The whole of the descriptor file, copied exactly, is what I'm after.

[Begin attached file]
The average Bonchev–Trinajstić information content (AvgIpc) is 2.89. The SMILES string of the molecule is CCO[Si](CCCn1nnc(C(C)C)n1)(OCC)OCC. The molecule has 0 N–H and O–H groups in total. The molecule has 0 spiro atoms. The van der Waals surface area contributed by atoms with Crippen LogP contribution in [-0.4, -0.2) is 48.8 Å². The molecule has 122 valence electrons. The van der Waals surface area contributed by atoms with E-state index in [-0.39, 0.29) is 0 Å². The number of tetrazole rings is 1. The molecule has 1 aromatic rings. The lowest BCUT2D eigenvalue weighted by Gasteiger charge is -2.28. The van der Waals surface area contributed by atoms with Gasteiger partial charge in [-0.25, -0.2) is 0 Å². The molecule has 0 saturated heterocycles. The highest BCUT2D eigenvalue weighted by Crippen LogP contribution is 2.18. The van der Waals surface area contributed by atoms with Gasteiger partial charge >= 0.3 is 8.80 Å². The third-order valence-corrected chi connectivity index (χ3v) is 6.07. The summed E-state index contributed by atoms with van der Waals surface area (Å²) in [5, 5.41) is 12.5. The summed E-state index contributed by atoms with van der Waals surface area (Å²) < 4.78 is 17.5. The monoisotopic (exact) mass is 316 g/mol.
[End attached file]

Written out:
The average Bonchev–Trinajstić information content (AvgIpc) is 2.89. The SMILES string of the molecule is CCO[Si](CCCn1nnc(C(C)C)n1)(OCC)OCC. The molecule has 0 N–H and O–H groups in total. The molecule has 0 spiro atoms. The van der Waals surface area contributed by atoms with Crippen LogP contribution in [-0.4, -0.2) is 48.8 Å². The molecule has 122 valence electrons. The van der Waals surface area contributed by atoms with E-state index in [-0.39, 0.29) is 0 Å². The number of tetrazole rings is 1. The molecule has 1 aromatic rings. The lowest BCUT2D eigenvalue weighted by Gasteiger charge is -2.28. The van der Waals surface area contributed by atoms with Gasteiger partial charge in [-0.25, -0.2) is 0 Å². The molecule has 0 saturated heterocycles. The highest BCUT2D eigenvalue weighted by Crippen LogP contribution is 2.18. The van der Waals surface area contributed by atoms with Gasteiger partial charge >= 0.3 is 8.80 Å². The third-order valence-corrected chi connectivity index (χ3v) is 6.07. The summed E-state index contributed by atoms with van der Waals surface area (Å²) in [5, 5.41) is 12.5. The summed E-state index contributed by atoms with van der Waals surface area (Å²) < 4.78 is 17.5. The monoisotopic (exact) mass is 316 g/mol.